Photo via Seattle U Athletics
Thousands of collegiate athletes across the United States had their spring seasons abruptly canceled due to the health risks presented by the COVID-19 pandemic. This sudden end is especially brutal for seniors, as it deprives them of the opportunity to compete in their final season of collegiate athletics.
At Seattle University, spring sports faced the largest disruption, with softball and baseball never making it to conference games and the track and field team having yet to begin the outdoor portion of their 2020 schedule. As a result, Redshirt Senior Olivia Stein, who specializes in the distance events, and the rest of her teammates were unable to build on their indoor season and reach their goals this spring. Stein, in particular, was looking forward to the 2020 outdoor season, wanting to end her Seattle U cross country and track career on a high note.
BW: What was your initial reaction when you found out that, due to the COVID-19 pandemic, all spring sports were canceled?
OS: The rest of spring season being cancelled was really heartbreaking and challenging to comprehend. It’s because this was my last year of eligibility, so I knew that after this year, my NCAA track career would be over.
BW: Did you have any big personal or team goals for Seattle U track in the 2020 outdoor season? What events were you planning on running?
OS: I had a lot of success my junior year in track and cross country, then I redshirted a year. Spring was going to be my last time competing on the track. I was really excited to see what my teammates and I were going to do on the track this spring as the program has grown a lot since I first came in five years ago. This year, I was planning on running the 10,000 meter and the 5k races.
BW: Have you heard of the potential extra year of eligibility that NCAA is granting to spring athletes who have had their seasons cut short? What do you think about it?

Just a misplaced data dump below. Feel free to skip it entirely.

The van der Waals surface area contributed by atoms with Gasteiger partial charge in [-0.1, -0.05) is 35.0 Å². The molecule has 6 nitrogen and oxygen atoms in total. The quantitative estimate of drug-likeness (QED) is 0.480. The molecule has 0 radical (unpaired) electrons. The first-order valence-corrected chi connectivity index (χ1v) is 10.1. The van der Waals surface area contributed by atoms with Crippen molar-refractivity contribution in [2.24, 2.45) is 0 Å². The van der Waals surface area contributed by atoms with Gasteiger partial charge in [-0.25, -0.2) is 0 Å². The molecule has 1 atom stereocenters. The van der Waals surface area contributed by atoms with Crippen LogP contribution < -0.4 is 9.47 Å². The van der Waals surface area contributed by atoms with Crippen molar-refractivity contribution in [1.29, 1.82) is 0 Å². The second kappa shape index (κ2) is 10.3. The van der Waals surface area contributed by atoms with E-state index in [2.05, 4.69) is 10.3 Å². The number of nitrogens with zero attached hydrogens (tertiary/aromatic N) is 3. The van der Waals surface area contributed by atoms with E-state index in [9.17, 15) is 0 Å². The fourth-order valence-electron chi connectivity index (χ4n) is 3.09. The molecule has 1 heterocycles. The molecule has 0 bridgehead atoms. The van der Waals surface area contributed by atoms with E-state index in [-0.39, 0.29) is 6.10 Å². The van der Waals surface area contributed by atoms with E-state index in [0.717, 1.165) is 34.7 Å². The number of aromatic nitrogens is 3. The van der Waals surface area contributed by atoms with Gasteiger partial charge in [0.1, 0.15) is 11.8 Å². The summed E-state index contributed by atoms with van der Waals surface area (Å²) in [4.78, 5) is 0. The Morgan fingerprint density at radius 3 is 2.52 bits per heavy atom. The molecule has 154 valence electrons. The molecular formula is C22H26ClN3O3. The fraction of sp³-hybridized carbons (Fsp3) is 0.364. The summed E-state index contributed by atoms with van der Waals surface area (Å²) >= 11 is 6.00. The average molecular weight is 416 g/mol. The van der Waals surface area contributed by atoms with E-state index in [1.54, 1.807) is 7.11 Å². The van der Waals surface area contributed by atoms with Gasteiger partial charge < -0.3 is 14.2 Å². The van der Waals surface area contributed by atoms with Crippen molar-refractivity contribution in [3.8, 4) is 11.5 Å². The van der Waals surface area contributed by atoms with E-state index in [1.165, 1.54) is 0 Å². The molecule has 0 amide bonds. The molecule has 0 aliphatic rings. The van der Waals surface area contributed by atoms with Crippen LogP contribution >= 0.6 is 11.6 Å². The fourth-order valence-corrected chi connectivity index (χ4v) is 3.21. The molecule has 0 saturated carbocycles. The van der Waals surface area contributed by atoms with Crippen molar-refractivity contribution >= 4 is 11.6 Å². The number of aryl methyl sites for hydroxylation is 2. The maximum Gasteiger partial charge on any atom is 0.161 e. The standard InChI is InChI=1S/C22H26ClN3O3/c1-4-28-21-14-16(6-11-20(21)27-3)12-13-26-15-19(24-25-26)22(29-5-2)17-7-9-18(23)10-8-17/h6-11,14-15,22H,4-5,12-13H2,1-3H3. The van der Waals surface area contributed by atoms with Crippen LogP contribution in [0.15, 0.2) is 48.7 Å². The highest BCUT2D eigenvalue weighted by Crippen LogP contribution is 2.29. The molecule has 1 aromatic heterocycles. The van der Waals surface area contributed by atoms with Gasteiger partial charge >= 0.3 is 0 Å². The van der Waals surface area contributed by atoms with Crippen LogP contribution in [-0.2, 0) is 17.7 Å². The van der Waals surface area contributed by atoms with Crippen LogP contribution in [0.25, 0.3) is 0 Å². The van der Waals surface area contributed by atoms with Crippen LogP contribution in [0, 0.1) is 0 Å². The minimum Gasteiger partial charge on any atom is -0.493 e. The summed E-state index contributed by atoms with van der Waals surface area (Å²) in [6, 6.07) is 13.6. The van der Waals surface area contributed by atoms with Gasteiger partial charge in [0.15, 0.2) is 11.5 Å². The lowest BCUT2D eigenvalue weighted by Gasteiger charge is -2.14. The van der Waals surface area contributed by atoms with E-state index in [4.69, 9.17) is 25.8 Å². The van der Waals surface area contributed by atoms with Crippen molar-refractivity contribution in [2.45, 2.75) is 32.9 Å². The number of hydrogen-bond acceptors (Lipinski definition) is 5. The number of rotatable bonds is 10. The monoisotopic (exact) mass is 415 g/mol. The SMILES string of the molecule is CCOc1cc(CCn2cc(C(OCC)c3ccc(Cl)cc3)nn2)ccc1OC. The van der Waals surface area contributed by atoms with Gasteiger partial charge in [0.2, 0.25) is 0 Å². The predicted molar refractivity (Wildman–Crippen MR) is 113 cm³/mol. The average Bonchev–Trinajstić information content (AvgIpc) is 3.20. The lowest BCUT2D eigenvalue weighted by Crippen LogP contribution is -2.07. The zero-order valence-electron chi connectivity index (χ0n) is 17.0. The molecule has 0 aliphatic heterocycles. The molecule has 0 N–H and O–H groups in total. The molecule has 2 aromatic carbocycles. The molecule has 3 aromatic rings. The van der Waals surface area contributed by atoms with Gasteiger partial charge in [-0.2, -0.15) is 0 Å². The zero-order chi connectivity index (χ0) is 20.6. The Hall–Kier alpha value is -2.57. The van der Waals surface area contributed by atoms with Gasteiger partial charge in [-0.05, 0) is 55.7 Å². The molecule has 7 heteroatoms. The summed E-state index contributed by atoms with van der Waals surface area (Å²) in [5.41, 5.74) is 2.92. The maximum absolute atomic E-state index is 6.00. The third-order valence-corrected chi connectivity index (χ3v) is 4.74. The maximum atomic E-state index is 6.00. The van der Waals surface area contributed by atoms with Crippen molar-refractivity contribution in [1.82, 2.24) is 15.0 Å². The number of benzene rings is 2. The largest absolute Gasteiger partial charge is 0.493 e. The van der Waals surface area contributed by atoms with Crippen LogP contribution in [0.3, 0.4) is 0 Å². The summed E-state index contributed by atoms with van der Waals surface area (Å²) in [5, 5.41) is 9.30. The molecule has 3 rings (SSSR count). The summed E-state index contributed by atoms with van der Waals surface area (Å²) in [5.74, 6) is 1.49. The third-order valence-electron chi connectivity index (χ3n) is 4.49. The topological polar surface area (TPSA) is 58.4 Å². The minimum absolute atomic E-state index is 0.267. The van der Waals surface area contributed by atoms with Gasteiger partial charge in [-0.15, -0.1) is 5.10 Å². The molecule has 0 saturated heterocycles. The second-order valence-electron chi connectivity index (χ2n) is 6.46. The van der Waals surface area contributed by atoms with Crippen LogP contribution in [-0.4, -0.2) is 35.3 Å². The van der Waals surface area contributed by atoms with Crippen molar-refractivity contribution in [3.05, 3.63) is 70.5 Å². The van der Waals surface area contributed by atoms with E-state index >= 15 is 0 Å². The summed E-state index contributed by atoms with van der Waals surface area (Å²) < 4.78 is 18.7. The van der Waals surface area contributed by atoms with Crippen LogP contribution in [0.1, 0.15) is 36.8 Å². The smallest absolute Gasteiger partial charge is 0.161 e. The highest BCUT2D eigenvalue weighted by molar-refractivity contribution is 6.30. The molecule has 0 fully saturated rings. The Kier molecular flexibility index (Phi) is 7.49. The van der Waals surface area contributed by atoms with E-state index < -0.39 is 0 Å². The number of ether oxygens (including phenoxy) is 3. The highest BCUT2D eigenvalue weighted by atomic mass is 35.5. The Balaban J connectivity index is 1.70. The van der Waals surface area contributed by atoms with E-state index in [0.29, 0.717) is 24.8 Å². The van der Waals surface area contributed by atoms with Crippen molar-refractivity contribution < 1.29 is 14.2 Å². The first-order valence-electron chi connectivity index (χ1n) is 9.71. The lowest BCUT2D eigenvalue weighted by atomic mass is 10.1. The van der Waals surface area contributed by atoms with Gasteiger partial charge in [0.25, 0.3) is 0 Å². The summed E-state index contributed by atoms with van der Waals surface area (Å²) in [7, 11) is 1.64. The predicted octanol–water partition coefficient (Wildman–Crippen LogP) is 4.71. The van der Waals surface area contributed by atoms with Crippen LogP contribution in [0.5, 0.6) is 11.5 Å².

OS: I have heard of this issue and know that as of right now, NCAA is going to grant an extra year of eligibility. I think that it is great that they are allowing students to come back. However, what is challenging is that scholarship money has often already been dispersed to freshman recruits, so students taking advantage of the extra year may not have the same amount of scholarship money available.
BW: Have you given any thought into accepting the extra year?
OS: I am currently in the master’s of teaching program here at Seattle U as a grad student. I will be done with my degree in August, so there is not a way that I can make it work. I want to start applying to teach at a high school and help coach the next generation of track athletes.
BW: Reflecting back on your collegiate career, how has your experience been as an Seattle U student athlete?
OS: Being an athlete on the cross country and track team has been the highlight of my time at Seattle U. In the past five years, I have had the opportunity to work with great coaches, teammates, staff and personal trainers.
BW: What has been the highlight of your career for Seattle U cross country and track and field?
OS: One of my favorite memories of track and field was the conference championship three years ago. I finished third in the 5k, then the men’s and women’s teams each won their distance medley relays. Them winning created a great atmosphere and everyone was excited.
BW: What will you miss the most about being part of Seattle U Athletics?
OS: I will miss my teammates and coaches the most, especially my head coach who I have formed a really good relationship with and will keep in contact.
BW: What has inspired your love for and success in this sport?
OS: I love the cross country and track and field community. It is something that anyone can do as you do not have to be great to be a runner.
BW: Have you given any thought into continuing to run competitively after college?
OS: I have been running to stay active and get out these days. I have talked to a few people about continuing to compete after college, but that won’t likely be for a few years. I hopefully one day want to be competing again.
The sudden interruption and cancellation of student-athletes’ seasons across the United States has been a disappointment to many. Although the NCAA has granted student-athletes an additional year of eligibility, the effects of COVID-19 have already made their mark on countless 2020 sports seasons.